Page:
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Wednesday, June 13, 2007

Church On Shaky Ground And Wrong Path

Speaking of The Escapist:

According to Alex Chapman of Campbell Hooper Solicitors, there is a provision in the United Kingdom's 1988 Copyright Designs and Patents Act which states that representing certain artistic works that are on public display, including buildings and sculptures which are "permanently situated in a public place or in premises open to the public," is not a copyright infringement.

"Therefore, the inclusion of the Cathedral in the game could not be considered to be an infringement of any copyright on it," Chapman declared, adding that since copyright on a work expires 70 years after the death of its creator, it is also very unlikely that the Cathedral has any copyright remaining on it at all.

He explained to The Escapist's Andy Chalk: “Pubic buildings are generally fair game for inclusion in videogames, films, etc., and it is something that their owners just have to accept."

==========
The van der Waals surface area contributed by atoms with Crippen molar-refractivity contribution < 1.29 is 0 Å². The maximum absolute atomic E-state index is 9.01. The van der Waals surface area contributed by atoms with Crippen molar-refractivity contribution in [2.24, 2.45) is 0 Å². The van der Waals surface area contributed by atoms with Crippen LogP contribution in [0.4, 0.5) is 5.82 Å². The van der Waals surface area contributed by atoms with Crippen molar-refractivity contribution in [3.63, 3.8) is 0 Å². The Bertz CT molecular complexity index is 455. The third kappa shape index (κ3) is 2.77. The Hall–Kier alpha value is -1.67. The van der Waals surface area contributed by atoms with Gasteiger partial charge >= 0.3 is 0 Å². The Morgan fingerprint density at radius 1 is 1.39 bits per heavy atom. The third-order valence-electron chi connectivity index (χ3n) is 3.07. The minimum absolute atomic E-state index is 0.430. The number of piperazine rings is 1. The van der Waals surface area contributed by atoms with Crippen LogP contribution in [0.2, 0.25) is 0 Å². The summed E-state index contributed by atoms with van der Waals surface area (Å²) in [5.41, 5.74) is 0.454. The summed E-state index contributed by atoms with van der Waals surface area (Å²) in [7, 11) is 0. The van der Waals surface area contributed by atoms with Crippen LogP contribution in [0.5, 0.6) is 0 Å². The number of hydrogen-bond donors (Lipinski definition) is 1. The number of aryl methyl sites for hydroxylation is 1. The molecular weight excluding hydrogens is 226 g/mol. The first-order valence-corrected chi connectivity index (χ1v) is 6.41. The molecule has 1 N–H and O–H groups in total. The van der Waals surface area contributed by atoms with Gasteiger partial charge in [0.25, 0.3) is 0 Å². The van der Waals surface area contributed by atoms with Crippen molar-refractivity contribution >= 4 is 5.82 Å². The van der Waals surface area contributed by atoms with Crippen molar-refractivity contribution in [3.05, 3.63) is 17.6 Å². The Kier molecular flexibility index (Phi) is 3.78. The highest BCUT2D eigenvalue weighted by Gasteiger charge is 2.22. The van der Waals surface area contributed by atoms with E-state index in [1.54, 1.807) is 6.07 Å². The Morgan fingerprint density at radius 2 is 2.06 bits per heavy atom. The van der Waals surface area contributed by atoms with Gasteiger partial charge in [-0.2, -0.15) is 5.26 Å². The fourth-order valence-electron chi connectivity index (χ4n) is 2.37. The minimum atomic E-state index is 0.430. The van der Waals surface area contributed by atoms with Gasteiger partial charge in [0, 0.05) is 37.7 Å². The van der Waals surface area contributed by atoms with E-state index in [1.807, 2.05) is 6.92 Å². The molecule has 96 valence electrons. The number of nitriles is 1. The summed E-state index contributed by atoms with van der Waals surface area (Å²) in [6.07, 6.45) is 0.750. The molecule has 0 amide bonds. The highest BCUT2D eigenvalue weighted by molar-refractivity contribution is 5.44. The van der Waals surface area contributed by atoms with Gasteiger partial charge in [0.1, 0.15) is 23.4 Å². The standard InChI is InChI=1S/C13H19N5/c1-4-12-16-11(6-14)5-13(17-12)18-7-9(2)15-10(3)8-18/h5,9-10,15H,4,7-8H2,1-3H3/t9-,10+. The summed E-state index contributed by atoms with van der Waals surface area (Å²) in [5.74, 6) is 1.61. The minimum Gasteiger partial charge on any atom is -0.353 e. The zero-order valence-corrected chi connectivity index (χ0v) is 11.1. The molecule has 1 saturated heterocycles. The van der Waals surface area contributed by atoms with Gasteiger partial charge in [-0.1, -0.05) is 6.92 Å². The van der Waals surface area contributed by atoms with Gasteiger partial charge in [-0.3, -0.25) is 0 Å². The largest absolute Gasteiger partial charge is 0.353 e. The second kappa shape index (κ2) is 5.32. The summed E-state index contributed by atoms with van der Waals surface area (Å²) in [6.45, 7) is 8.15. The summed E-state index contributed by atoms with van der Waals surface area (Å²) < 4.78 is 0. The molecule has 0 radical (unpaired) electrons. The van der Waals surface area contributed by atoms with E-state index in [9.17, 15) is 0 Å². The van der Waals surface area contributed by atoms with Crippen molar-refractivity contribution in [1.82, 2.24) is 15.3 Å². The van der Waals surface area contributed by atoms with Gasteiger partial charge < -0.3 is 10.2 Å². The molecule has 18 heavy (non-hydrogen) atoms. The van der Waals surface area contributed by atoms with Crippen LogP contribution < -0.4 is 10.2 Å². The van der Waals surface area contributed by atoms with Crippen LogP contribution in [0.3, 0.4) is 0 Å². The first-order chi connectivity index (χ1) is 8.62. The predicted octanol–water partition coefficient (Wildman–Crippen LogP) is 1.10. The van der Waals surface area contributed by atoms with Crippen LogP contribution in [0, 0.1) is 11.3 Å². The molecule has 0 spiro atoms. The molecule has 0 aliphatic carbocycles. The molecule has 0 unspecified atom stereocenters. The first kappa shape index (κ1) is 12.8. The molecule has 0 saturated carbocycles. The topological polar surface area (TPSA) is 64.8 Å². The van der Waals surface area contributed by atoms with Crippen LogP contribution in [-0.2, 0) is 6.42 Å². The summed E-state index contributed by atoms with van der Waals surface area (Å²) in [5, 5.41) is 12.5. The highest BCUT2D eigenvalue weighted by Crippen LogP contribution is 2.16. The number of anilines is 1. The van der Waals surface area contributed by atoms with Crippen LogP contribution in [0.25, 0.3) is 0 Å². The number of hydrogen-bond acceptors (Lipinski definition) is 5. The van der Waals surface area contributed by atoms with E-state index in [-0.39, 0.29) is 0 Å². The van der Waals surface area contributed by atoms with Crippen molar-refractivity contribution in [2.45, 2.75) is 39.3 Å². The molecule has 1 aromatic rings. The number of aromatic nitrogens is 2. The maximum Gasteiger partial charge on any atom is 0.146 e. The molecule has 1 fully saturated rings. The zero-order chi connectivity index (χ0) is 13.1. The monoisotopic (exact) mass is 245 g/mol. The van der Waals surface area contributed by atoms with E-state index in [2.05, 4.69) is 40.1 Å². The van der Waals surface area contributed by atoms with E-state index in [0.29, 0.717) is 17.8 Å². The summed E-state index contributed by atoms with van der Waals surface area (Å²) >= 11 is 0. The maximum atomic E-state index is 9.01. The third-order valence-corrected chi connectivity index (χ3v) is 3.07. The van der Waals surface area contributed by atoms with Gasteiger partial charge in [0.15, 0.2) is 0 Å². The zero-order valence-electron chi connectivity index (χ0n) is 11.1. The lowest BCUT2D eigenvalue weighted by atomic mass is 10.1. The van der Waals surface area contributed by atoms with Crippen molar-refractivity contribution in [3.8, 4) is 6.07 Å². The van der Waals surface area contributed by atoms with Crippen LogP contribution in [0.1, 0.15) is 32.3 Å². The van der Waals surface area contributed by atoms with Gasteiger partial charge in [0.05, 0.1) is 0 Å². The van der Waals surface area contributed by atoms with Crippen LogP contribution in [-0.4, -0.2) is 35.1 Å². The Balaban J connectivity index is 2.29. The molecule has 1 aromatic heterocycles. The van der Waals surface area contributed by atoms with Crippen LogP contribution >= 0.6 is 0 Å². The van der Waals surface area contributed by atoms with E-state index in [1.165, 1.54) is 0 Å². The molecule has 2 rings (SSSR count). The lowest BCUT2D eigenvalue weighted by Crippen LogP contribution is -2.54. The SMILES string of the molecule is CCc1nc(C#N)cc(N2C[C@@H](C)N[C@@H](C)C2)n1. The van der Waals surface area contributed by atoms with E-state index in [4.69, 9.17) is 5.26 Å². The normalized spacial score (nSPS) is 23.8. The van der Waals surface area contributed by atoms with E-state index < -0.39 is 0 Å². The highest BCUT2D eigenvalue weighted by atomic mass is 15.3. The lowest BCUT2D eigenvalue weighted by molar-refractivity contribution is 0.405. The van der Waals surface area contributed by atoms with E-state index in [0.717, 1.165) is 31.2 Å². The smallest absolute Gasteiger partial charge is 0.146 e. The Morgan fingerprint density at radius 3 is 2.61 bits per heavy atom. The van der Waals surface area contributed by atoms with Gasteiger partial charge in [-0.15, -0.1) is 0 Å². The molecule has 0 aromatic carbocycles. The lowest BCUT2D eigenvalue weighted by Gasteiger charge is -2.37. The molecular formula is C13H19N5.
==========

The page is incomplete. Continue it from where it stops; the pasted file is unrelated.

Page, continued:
-- Church on the wrong track in suing Sony over war-game, says lawyer

This is from Ekklesia, a British Christian think tank. They continue on to say:

"When Canterbury Cathedral complained about featuring in a war-game last year, we wrote to the Dean and chapter suggesting that they should use it as an opportunity to promote a positive message about peace-building and reconciliation, rather than getting into an unseemly and probably unwinnable legal case. Similar principles apply in this situation.”

Barrow added: “Using the publicity to focus on tackling gun crime is a positive move. Similarly, the Cathedral could ‘rebrand’ its public space by mounting an exhibition on initiatives in global non-violence. There is also an opportunity for the Church to reconsider its own image - Cathedrals are stuffed full of military images, so they cannot claim that being associated with war and violence is entirely alien – though arguably it should be.”

In short - yup.

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